SH: I hope they’ll consider the parts they’re not currently using and figure out how to incorporate them into their existing strategies. One of the four inner circles of the model — the areas of focus — is on the customer experience, for example. I see few internal communication programs that keep the customer in mind. Employee communication can go a long way to creating more awareness of the customer and help employees who never see the customer figure out what they can do to help or to make the experience a better one. So just knowing that, a communication team can start thinking about how to bring the customer into the mix given the tools and channels they’re already using.
CG: When I was at Rolls-Royce, internal communications led the Voice of the Customer program. And it was an amazing thing to be a part of because you’re right — so few internal communicators ever get to interact with customers.
SH: Indeed. When I was at Allergan, I rode with a sales rep at least once a quarter, going in to meetings with doctors. Between listening to the docs and spending time with the reps, I heard things I never heard inside the walls of the organization. I started featuring a customer in every issue of the company magazine — what they liked about doing business with us, what they didn’t like, where they thought our competition was doing a better job. It wound up being one of the most-read columns in the magazine.
CG: It puts things in context for other employees. One of my favorite Voice of the Customer events was when an Army general came and spoke. No Powerpoint. No script. But he spoke for 45 minutes straight. And then answered every question openly and honestly. That’s true leadership and employees got to see customers in that light.
SH: That’s the kind of thing I recommend. I wrote a post about how to bring the customer into the employee communication mix a year or so ago, and I’ll refine it when I get to that point in the series I’m writing on the model. Brown bag lunches and face-to-face sessions, those can’t be beat.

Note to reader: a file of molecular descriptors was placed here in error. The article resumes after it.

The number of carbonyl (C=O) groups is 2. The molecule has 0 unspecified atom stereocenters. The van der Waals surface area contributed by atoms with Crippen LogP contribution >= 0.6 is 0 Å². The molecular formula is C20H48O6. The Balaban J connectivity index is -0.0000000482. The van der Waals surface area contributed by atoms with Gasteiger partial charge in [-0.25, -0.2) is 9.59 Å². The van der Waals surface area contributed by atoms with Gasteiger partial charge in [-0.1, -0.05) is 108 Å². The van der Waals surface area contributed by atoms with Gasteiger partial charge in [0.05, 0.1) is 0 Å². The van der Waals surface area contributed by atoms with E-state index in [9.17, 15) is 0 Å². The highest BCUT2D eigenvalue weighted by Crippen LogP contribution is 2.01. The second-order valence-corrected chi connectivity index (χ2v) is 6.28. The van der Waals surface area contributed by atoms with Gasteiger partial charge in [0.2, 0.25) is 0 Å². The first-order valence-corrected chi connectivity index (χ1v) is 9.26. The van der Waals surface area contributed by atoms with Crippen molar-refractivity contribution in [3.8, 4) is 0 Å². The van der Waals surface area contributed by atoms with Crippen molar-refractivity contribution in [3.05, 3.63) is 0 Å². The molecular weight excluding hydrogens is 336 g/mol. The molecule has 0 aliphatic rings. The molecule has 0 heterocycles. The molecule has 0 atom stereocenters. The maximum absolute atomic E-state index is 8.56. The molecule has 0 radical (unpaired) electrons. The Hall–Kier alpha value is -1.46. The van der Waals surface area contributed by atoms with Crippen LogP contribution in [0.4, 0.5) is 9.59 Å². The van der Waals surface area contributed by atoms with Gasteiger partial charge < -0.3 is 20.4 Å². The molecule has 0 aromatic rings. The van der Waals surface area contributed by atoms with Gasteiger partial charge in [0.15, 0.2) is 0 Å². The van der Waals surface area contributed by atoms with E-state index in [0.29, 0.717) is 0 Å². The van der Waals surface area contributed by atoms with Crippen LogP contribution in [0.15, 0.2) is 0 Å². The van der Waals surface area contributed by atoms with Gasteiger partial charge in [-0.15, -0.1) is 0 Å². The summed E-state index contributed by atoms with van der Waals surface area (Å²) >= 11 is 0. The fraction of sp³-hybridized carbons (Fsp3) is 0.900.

"[Internal Communicators] are still producing one-size-fits-all communication in a larger communication environment in which personalization and relevance is getting more and more refined."
CG: When you do work with clients, what are the simple mistakes you see communicators keep making over and over?
SH: First, they’re measuring the wrong things. Too many communicators are focused on outputs and not on outcomes. In fact, I talk to far too many communicators who question whether communication can actually achieve outcomes. Second, they’re fixated on a single channel, usually the intranet (which, as most people define it, is all but dead as a preferred source of news and information). But I think what bothers me the most is a failure to link the department’s efforts to business strategy in a way that’s relevant to employees. We’re still producing one-size-fits-all communication in a larger communication environment in which personalization and relevance is getting more and more refined.
CG: Personalization. Relevance. Even context. Those are all pretty easy things to accomplish. Why do you think so many communicators are missing out on them?
SH: Could be a number of reasons. One is resources. I worked with one employee communication team that spent all its time putting out fires. Another is the “this is how we’ve always done it” syndrome. Another is a belief that communication IS mass-media, one-to-many. Finally, employee communication is rarely the best-funded communication function in the company. And I suppose I’d have to add that there are some communicators who just don’t understand that relevance matters. I worked with one company that had just added social media to the intranet (bolt-on commenting, liking, and sharing). Nobody was commenting on the big-picture strategy stories; everybody was commenting on the cafeteria and parking lot stories. Leaders took that to mean employees didn’t care about strategy. In a focus group, one employee said, “The fact that we’re doing X is interesting and I’m sure it’s important to the company. I’m glad to know about it. But it has nothing to do with me. So what kind of comment am I supposed to write? ‘Wow, that’s interesting’?” But the parking lot and cafeteria? Those are relevant to the employees who park and eat there.
CG: Great points Shel. We wrap this up the way all Chuck Chats do. Share your thoughts on IC in emoji form?
That is: frustration at getting resources, the shift to mobile, and the need to sleuth out the kinds of content and delivery mechanisms that will resonate with employees. Finally, if it’s not fun, you’re in the wrong line of work.
CG: Thanks for being on Chuck Chats!